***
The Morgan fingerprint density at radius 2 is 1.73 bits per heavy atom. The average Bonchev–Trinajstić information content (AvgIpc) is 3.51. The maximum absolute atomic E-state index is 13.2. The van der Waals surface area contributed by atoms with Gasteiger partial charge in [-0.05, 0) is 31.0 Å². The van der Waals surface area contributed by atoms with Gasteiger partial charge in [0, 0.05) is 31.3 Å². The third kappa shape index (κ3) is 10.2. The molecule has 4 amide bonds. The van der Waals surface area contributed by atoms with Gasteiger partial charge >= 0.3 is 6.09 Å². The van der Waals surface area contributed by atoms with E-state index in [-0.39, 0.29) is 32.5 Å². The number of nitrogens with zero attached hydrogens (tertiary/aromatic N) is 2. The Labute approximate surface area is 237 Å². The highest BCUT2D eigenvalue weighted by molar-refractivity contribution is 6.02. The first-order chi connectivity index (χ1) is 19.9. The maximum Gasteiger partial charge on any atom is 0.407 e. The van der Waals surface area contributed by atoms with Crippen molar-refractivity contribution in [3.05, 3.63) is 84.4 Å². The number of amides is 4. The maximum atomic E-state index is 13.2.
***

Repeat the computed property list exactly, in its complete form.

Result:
The Morgan fingerprint density at radius 2 is 1.73 bits per heavy atom. The average Bonchev–Trinajstić information content (AvgIpc) is 3.51. The maximum absolute atomic E-state index is 13.2. The van der Waals surface area contributed by atoms with Gasteiger partial charge in [-0.05, 0) is 31.0 Å². The van der Waals surface area contributed by atoms with Gasteiger partial charge in [0, 0.05) is 31.3 Å². The third kappa shape index (κ3) is 10.2. The molecule has 4 amide bonds. The van der Waals surface area contributed by atoms with Gasteiger partial charge >= 0.3 is 6.09 Å². The van der Waals surface area contributed by atoms with E-state index in [-0.39, 0.29) is 32.5 Å². The number of nitrogens with zero attached hydrogens (tertiary/aromatic N) is 2. The Labute approximate surface area is 237 Å². The highest BCUT2D eigenvalue weighted by molar-refractivity contribution is 6.02. The first-order chi connectivity index (χ1) is 19.9. The maximum Gasteiger partial charge on any atom is 0.407 e. The van der Waals surface area contributed by atoms with Crippen molar-refractivity contribution in [3.05, 3.63) is 84.4 Å². The number of amides is 4. The maximum atomic E-state index is 13.2.